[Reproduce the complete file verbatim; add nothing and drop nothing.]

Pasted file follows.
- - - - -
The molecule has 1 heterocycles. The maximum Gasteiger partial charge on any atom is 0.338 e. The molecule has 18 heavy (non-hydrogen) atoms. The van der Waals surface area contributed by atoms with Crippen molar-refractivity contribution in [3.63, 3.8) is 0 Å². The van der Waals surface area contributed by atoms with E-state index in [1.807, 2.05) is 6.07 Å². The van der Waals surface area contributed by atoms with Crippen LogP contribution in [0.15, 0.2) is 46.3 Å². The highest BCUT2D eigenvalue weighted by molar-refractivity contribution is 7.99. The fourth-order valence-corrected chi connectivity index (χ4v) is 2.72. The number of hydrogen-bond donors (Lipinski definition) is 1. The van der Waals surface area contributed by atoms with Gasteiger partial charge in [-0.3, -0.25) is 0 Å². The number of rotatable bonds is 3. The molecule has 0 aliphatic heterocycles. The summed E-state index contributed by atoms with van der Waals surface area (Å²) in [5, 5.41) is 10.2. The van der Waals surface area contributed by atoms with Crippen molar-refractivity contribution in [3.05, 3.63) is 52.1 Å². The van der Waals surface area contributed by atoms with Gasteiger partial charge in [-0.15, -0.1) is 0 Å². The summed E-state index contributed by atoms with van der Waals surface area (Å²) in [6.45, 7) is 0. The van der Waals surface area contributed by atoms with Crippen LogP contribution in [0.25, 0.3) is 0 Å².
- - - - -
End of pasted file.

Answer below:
The molecule has 1 heterocycles. The maximum Gasteiger partial charge on any atom is 0.338 e. The molecule has 18 heavy (non-hydrogen) atoms. The van der Waals surface area contributed by atoms with Crippen molar-refractivity contribution in [3.63, 3.8) is 0 Å². The van der Waals surface area contributed by atoms with E-state index in [1.807, 2.05) is 6.07 Å². The van der Waals surface area contributed by atoms with Crippen LogP contribution in [0.15, 0.2) is 46.3 Å². The highest BCUT2D eigenvalue weighted by molar-refractivity contribution is 7.99. The fourth-order valence-corrected chi connectivity index (χ4v) is 2.72. The number of hydrogen-bond donors (Lipinski definition) is 1. The van der Waals surface area contributed by atoms with Gasteiger partial charge in [-0.3, -0.25) is 0 Å². The number of rotatable bonds is 3. The molecule has 0 aliphatic heterocycles. The summed E-state index contributed by atoms with van der Waals surface area (Å²) in [5, 5.41) is 10.2. The van der Waals surface area contributed by atoms with Crippen molar-refractivity contribution in [3.05, 3.63) is 52.1 Å². The van der Waals surface area contributed by atoms with Gasteiger partial charge in [-0.15, -0.1) is 0 Å². The summed E-state index contributed by atoms with van der Waals surface area (Å²) in [6.45, 7) is 0. The van der Waals surface area contributed by atoms with Crippen LogP contribution in [0.25, 0.3) is 0 Å².